Educational theory and practice have begun to appear more frequently in the popular press. Terms such as collaborative learning, project-based learning, metacognition, inquiry-based learning, and so on, might be new to some audiences, but they have a relatively long and well-documented history for many educators. The most widely-known and promising pedagogical approach is constructivism grounded on the work of Piaget, Vygotsky, and Bruner. Given how it has transformed my own understanding of pedagogy, teaching, and learning, constructionism seems ripe for a similar resurgence — like a phoenix rising from the ashes of Taylorization and standardized testing. Constructionism brings creativity, tinkering, exploring, building, and presentation to the forefront of the learning process.
Over the last decade my teaching has undergone a dramatic transformation as I played with many methods for getting my students to learn not only through doing, but also through creating. Initially this interest was sparked by a belief that targeting the highest level of Bloom’s Taxonomy (revised) would lead to mastery in all the other cognitive domains. Later it was bolstered by an interest in creating more collaborative learning opportunities for my students.
I also felt passionately that anything my students create should have an authentic audience. I realized, after reading the works of influential writing theorist Peter Elbow, that when they wrote essays for me, they were writing to be judged, not writing to inform. Elbow argued that:
“When students write for teachers, they are writing ‘uphill’ in the authority dimension: instead of having the normal language-using experience of trying to communicate ‘across’ to others in order to tell them what’s on their mind, they are having the experience of trying to communicate ‘up’ to someone whose only reason for reading is to judge the acceptability of what they wrote and how they wrote it.”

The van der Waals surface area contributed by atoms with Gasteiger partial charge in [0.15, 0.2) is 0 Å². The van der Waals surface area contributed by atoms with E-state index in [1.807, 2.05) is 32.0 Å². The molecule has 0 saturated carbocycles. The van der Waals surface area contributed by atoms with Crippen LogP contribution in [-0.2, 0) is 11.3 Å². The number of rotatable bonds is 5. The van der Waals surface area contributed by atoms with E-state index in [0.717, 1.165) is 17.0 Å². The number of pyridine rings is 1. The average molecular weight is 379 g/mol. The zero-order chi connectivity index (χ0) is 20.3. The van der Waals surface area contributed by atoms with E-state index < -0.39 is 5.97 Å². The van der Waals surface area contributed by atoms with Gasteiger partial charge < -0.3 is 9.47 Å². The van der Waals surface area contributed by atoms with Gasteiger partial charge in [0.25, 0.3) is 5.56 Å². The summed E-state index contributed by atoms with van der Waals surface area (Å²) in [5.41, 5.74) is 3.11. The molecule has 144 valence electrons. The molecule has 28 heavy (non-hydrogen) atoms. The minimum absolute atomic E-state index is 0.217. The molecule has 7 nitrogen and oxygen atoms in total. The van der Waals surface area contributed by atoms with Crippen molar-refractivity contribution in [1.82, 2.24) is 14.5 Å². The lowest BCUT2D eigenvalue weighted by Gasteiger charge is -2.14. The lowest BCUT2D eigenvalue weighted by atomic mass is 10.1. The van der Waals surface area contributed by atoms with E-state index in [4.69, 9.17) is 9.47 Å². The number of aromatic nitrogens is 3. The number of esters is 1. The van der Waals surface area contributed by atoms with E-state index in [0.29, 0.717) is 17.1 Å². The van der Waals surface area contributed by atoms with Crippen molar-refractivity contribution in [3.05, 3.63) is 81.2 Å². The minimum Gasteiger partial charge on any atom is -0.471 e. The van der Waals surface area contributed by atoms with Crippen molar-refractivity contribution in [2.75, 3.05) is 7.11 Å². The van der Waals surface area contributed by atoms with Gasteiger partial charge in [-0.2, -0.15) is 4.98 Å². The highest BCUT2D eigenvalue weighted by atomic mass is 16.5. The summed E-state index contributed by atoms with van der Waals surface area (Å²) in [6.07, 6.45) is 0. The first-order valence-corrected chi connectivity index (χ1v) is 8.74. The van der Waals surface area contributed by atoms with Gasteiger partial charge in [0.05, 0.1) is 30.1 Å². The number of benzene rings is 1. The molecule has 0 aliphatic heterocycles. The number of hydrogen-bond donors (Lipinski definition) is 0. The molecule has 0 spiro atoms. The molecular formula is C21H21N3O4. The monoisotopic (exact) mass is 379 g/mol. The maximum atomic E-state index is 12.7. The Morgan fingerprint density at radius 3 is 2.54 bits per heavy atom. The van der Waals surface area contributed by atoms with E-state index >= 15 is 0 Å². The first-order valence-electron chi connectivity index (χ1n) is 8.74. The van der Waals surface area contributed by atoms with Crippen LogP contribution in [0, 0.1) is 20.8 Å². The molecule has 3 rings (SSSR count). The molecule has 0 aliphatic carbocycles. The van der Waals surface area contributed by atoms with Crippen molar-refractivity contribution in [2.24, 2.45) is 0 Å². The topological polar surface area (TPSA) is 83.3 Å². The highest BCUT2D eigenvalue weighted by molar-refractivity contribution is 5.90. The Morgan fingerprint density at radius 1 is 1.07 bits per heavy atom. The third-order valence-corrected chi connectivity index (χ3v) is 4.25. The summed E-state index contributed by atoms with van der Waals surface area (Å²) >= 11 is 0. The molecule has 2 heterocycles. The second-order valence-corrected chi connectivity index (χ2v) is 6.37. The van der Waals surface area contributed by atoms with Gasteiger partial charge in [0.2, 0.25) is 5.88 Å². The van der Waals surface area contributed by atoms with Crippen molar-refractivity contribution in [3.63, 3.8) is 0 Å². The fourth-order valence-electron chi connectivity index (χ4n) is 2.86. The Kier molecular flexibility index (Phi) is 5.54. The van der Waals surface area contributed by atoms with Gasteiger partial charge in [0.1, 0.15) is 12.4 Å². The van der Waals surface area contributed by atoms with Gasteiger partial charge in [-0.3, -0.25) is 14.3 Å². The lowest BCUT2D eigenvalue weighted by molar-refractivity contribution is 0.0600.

My first experiment was in having them write essays for their classmates, and although it was a vast improvement, still the audience seemed less than authentic.
Fortunately, my efforts to transform the way I teach came at the same time we were experiencing the societal shift from information consumerism to a production and remix culture. Now my students could write for a truly authentic audience through blogs, wikis, and websites.
As I strove to facilitate learning through creating, I realized that text-based creations were only the surface and started to build learning experiences in which my students explored and leveraged the wealth of creativity tools which were freely available online, including podcasting, screencasting, online presentation, mindmapping, animation, and infographic tools.
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I prefer the Connectivist approach, but if we can move the masses out of the 19th century education model and into the early 20th model that is a ste in the right direction.
See on www.hybridpedagogy.com